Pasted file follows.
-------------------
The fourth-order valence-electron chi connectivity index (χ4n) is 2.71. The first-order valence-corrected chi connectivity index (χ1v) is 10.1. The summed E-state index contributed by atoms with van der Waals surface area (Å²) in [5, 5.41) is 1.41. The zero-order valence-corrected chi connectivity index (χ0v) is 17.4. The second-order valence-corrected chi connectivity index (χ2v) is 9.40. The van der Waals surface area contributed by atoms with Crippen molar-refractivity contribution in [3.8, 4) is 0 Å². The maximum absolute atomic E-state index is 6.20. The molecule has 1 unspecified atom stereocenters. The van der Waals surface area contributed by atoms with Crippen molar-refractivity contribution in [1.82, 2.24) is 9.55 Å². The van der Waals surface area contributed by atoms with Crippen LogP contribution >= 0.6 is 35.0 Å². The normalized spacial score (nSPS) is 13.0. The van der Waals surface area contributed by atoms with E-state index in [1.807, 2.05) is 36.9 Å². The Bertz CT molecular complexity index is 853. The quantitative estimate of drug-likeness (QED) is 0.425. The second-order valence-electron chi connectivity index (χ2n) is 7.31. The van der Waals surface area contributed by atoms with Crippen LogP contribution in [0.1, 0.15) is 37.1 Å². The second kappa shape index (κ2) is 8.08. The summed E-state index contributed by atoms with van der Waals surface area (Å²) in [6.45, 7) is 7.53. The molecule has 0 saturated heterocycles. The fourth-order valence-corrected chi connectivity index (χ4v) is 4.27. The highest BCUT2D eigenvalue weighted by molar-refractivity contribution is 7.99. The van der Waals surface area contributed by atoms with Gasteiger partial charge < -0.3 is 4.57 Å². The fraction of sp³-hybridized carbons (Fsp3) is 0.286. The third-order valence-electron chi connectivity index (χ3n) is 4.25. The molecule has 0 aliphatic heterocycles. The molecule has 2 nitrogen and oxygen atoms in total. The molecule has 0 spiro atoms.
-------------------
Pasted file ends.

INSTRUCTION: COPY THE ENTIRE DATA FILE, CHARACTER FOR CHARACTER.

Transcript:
The fourth-order valence-electron chi connectivity index (χ4n) is 2.71. The first-order valence-corrected chi connectivity index (χ1v) is 10.1. The summed E-state index contributed by atoms with van der Waals surface area (Å²) in [5, 5.41) is 1.41. The zero-order valence-corrected chi connectivity index (χ0v) is 17.4. The second-order valence-corrected chi connectivity index (χ2v) is 9.40. The van der Waals surface area contributed by atoms with Crippen molar-refractivity contribution in [3.8, 4) is 0 Å². The maximum absolute atomic E-state index is 6.20. The molecule has 1 unspecified atom stereocenters. The van der Waals surface area contributed by atoms with Crippen molar-refractivity contribution in [1.82, 2.24) is 9.55 Å². The van der Waals surface area contributed by atoms with Crippen LogP contribution >= 0.6 is 35.0 Å². The normalized spacial score (nSPS) is 13.0. The van der Waals surface area contributed by atoms with E-state index in [1.807, 2.05) is 36.9 Å². The Bertz CT molecular complexity index is 853. The quantitative estimate of drug-likeness (QED) is 0.425. The second-order valence-electron chi connectivity index (χ2n) is 7.31. The van der Waals surface area contributed by atoms with Crippen LogP contribution in [0.1, 0.15) is 37.1 Å². The second kappa shape index (κ2) is 8.08. The summed E-state index contributed by atoms with van der Waals surface area (Å²) in [6.45, 7) is 7.53. The molecule has 0 saturated heterocycles. The fourth-order valence-corrected chi connectivity index (χ4v) is 4.27. The highest BCUT2D eigenvalue weighted by molar-refractivity contribution is 7.99. The van der Waals surface area contributed by atoms with Gasteiger partial charge < -0.3 is 4.57 Å². The fraction of sp³-hybridized carbons (Fsp3) is 0.286. The third-order valence-electron chi connectivity index (χ3n) is 4.25. The molecule has 0 aliphatic heterocycles. The molecule has 2 nitrogen and oxygen atoms in total. The molecule has 0 spiro atoms.